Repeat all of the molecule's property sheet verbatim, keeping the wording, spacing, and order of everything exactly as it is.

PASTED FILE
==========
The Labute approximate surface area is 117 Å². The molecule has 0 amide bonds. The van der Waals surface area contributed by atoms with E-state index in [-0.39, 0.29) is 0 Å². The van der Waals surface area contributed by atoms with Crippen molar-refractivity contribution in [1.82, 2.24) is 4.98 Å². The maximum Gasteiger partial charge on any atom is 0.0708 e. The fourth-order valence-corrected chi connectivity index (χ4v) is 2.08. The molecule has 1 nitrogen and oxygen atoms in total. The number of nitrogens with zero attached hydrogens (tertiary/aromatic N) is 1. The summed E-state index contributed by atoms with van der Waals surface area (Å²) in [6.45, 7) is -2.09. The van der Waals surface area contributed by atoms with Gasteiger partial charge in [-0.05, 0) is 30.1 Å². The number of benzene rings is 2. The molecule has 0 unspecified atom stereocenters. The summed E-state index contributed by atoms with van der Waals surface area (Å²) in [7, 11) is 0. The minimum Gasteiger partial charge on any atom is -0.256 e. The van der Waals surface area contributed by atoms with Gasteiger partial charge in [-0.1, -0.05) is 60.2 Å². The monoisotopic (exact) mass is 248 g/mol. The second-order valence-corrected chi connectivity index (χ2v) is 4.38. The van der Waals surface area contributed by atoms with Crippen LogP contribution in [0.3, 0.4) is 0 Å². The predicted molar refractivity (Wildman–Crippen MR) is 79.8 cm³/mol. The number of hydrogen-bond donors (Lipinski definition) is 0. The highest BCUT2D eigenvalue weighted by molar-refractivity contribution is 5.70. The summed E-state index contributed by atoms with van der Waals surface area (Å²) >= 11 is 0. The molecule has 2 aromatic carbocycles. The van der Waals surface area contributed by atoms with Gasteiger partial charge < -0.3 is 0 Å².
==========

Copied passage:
The Labute approximate surface area is 117 Å². The molecule has 0 amide bonds. The van der Waals surface area contributed by atoms with E-state index in [-0.39, 0.29) is 0 Å². The van der Waals surface area contributed by atoms with Crippen molar-refractivity contribution in [1.82, 2.24) is 4.98 Å². The maximum Gasteiger partial charge on any atom is 0.0708 e. The fourth-order valence-corrected chi connectivity index (χ4v) is 2.08. The molecule has 1 nitrogen and oxygen atoms in total. The number of nitrogens with zero attached hydrogens (tertiary/aromatic N) is 1. The summed E-state index contributed by atoms with van der Waals surface area (Å²) in [6.45, 7) is -2.09. The van der Waals surface area contributed by atoms with Gasteiger partial charge in [-0.05, 0) is 30.1 Å². The number of benzene rings is 2. The molecule has 0 unspecified atom stereocenters. The summed E-state index contributed by atoms with van der Waals surface area (Å²) in [7, 11) is 0. The minimum Gasteiger partial charge on any atom is -0.256 e. The van der Waals surface area contributed by atoms with Gasteiger partial charge in [-0.1, -0.05) is 60.2 Å². The monoisotopic (exact) mass is 248 g/mol. The second-order valence-corrected chi connectivity index (χ2v) is 4.38. The van der Waals surface area contributed by atoms with Crippen LogP contribution in [0.3, 0.4) is 0 Å². The predicted molar refractivity (Wildman–Crippen MR) is 79.8 cm³/mol. The number of hydrogen-bond donors (Lipinski definition) is 0. The highest BCUT2D eigenvalue weighted by molar-refractivity contribution is 5.70. The summed E-state index contributed by atoms with van der Waals surface area (Å²) >= 11 is 0. The molecule has 2 aromatic carbocycles. The van der Waals surface area contributed by atoms with Gasteiger partial charge < -0.3 is 0 Å².